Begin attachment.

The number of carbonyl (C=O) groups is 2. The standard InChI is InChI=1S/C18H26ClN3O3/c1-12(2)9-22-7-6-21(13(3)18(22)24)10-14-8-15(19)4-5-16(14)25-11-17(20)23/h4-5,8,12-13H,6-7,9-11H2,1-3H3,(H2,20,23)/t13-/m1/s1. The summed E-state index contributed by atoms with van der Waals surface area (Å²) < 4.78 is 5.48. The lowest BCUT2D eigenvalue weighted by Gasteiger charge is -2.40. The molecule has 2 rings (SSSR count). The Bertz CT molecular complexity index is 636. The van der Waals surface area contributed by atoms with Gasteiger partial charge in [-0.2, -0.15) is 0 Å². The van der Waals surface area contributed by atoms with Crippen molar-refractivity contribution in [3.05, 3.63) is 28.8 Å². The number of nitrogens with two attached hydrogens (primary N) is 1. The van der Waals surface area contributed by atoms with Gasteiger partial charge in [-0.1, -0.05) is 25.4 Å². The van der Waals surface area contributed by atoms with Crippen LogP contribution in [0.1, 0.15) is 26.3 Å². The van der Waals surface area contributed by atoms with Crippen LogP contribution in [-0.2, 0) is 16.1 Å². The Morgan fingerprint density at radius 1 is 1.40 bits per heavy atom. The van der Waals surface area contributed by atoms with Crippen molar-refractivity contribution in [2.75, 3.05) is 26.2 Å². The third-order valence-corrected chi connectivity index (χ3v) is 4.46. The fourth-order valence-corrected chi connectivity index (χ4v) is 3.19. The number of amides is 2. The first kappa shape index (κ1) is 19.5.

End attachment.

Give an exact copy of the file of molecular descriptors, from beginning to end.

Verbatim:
The number of carbonyl (C=O) groups is 2. The standard InChI is InChI=1S/C18H26ClN3O3/c1-12(2)9-22-7-6-21(13(3)18(22)24)10-14-8-15(19)4-5-16(14)25-11-17(20)23/h4-5,8,12-13H,6-7,9-11H2,1-3H3,(H2,20,23)/t13-/m1/s1. The summed E-state index contributed by atoms with van der Waals surface area (Å²) < 4.78 is 5.48. The lowest BCUT2D eigenvalue weighted by Gasteiger charge is -2.40. The molecule has 2 rings (SSSR count). The Bertz CT molecular complexity index is 636. The van der Waals surface area contributed by atoms with Gasteiger partial charge in [-0.2, -0.15) is 0 Å². The van der Waals surface area contributed by atoms with Crippen molar-refractivity contribution in [3.05, 3.63) is 28.8 Å². The number of nitrogens with two attached hydrogens (primary N) is 1. The van der Waals surface area contributed by atoms with Gasteiger partial charge in [-0.1, -0.05) is 25.4 Å². The van der Waals surface area contributed by atoms with Crippen LogP contribution in [0.1, 0.15) is 26.3 Å². The van der Waals surface area contributed by atoms with Crippen LogP contribution in [-0.2, 0) is 16.1 Å². The Morgan fingerprint density at radius 1 is 1.40 bits per heavy atom. The van der Waals surface area contributed by atoms with Crippen molar-refractivity contribution in [2.75, 3.05) is 26.2 Å². The third-order valence-corrected chi connectivity index (χ3v) is 4.46. The fourth-order valence-corrected chi connectivity index (χ4v) is 3.19. The number of amides is 2. The first kappa shape index (κ1) is 19.5.